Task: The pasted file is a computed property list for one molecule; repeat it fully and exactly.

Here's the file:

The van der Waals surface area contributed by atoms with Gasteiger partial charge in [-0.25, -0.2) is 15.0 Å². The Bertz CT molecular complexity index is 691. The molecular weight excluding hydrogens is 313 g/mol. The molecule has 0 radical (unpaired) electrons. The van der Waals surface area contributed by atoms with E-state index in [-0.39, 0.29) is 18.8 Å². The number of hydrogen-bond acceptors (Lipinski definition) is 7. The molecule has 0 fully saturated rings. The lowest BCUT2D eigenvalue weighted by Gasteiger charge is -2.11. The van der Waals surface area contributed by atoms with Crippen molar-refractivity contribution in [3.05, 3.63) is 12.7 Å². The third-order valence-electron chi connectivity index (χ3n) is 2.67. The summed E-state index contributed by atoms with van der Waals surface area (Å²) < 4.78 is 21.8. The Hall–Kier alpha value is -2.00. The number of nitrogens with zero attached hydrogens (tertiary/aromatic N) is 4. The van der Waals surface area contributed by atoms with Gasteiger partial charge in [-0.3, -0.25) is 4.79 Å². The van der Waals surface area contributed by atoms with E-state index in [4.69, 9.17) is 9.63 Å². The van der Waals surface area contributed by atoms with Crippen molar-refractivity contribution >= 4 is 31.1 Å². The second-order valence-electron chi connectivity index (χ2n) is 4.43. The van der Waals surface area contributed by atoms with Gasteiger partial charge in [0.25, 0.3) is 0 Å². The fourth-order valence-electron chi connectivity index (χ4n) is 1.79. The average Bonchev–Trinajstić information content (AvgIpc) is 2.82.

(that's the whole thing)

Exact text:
The van der Waals surface area contributed by atoms with Gasteiger partial charge in [-0.25, -0.2) is 15.0 Å². The Bertz CT molecular complexity index is 691. The molecular weight excluding hydrogens is 313 g/mol. The molecule has 0 radical (unpaired) electrons. The van der Waals surface area contributed by atoms with E-state index in [-0.39, 0.29) is 18.8 Å². The number of hydrogen-bond acceptors (Lipinski definition) is 7. The molecule has 0 fully saturated rings. The lowest BCUT2D eigenvalue weighted by Gasteiger charge is -2.11. The van der Waals surface area contributed by atoms with Crippen molar-refractivity contribution in [3.05, 3.63) is 12.7 Å². The third-order valence-electron chi connectivity index (χ3n) is 2.67. The summed E-state index contributed by atoms with van der Waals surface area (Å²) < 4.78 is 21.8. The Hall–Kier alpha value is -2.00. The number of nitrogens with zero attached hydrogens (tertiary/aromatic N) is 4. The van der Waals surface area contributed by atoms with Gasteiger partial charge in [-0.3, -0.25) is 4.79 Å². The van der Waals surface area contributed by atoms with E-state index in [4.69, 9.17) is 9.63 Å². The van der Waals surface area contributed by atoms with Crippen molar-refractivity contribution >= 4 is 31.1 Å². The second-order valence-electron chi connectivity index (χ2n) is 4.43. The van der Waals surface area contributed by atoms with Gasteiger partial charge in [0.25, 0.3) is 0 Å². The fourth-order valence-electron chi connectivity index (χ4n) is 1.79. The average Bonchev–Trinajstić information content (AvgIpc) is 2.82.